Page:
Support Sonoma State University student rights for an affordable public college education – freedom from fees

by SSU Freedom From Fees

Please sign our petition in support of students and their families, and pledge to boycott future donations to Sonoma State University if the fee is not rescinded.*

So-SSU-is-in-debt-500-fee-graphic, Support Sonoma State University student rights for an affordable public college education – freedom from fees, Local News & Views

Sonoma State University (SSU) President Ruben Armiñana is preparing to announce the imposition of a $500 annual fee increase for all students in the fall of 2014. The proposed increase is called a “Success Fee” and would supposedly be used for more classes.

The timing of the fee announcement comes just days after the ending of a registration crisis where many hundreds of students could not get the classes they need for graduation. Before 2011, fee increases required a campus-wide student vote. The CSU trustees now allow campus presidents to impose fees with campus consultation only. In 1996, students at SSU voted down a proposed $300 fee increase by a two thirds margin.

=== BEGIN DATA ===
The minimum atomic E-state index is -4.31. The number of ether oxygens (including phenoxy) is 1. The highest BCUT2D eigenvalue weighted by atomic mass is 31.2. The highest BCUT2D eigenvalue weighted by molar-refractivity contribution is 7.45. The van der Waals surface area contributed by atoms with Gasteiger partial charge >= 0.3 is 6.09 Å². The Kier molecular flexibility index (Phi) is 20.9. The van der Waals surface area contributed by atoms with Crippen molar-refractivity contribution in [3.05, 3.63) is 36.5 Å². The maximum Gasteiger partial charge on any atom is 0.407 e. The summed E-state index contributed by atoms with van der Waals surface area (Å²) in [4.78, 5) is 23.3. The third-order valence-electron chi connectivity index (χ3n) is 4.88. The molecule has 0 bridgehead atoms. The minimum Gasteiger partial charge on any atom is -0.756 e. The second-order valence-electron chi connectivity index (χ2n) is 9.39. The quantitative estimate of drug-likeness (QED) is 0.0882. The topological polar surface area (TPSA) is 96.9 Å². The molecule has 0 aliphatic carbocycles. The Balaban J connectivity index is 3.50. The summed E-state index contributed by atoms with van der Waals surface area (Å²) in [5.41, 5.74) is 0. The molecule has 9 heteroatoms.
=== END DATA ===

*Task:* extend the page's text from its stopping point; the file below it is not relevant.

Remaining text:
Top reasons to oppose new fees at Sonoma State University:

Sonoma State University (SSU) receives more than enough money from the state of California to provide classes for all students to graduate in a timely manner. However, the money has been mismanaged by the president through a bloated administration, the diversion of campus resources to the management of the Green Music Center and failure to use money from campus profit making enterprises to support classroom instruction.

SSU students already pay the third highest fees of the 23 CSU campuses. A $500 increase would put SSU as the highest cost liberal arts campus in the entire California State University (CSU) only slightly behind California Polytechnic State University (Cal Poly San Luis Obispo).

Hundreds of SSU students will be forced to quit college if fees are raised by $500, and thousands are unsure if they could continue. In a survey of 300 students on campus in November of 2013 (90 percent confidence level for 9,120 students), 8 percent answered “no” when asked if they could continue next year if fees were raised by $500 and 33 percent answered “unsure.” This survey is consistent with a survey completed in April of 2011.

Costs to attend SSU have increased 299 percent in 10 years. In 2003, costs to attend SSU were $3,010. Ten years later the cost is $8,996.